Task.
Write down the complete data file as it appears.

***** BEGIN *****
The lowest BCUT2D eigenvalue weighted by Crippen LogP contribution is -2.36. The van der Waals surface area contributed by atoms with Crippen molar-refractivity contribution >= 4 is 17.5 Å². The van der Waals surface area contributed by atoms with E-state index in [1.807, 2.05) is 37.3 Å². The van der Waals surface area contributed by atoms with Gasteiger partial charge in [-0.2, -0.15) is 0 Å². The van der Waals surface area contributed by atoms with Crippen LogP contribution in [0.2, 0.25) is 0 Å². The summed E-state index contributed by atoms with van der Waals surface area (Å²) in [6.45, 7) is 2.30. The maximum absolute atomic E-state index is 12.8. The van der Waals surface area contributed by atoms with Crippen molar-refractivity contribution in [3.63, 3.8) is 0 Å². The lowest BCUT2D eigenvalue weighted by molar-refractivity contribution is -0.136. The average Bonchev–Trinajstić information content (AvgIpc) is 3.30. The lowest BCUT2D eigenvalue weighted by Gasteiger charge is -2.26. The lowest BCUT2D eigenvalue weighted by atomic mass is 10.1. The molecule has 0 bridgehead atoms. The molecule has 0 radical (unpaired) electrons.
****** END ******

The lowest BCUT2D eigenvalue weighted by Crippen LogP contribution is -2.36. The van der Waals surface area contributed by atoms with Crippen molar-refractivity contribution >= 4 is 17.5 Å². The van der Waals surface area contributed by atoms with E-state index in [1.807, 2.05) is 37.3 Å². The van der Waals surface area contributed by atoms with Gasteiger partial charge in [-0.2, -0.15) is 0 Å². The van der Waals surface area contributed by atoms with Crippen LogP contribution in [0.2, 0.25) is 0 Å². The summed E-state index contributed by atoms with van der Waals surface area (Å²) in [6.45, 7) is 2.30. The maximum absolute atomic E-state index is 12.8. The van der Waals surface area contributed by atoms with Crippen molar-refractivity contribution in [3.63, 3.8) is 0 Å². The lowest BCUT2D eigenvalue weighted by molar-refractivity contribution is -0.136. The average Bonchev–Trinajstić information content (AvgIpc) is 3.30. The lowest BCUT2D eigenvalue weighted by Gasteiger charge is -2.26. The lowest BCUT2D eigenvalue weighted by atomic mass is 10.1. The molecule has 0 bridgehead atoms. The molecule has 0 radical (unpaired) electrons.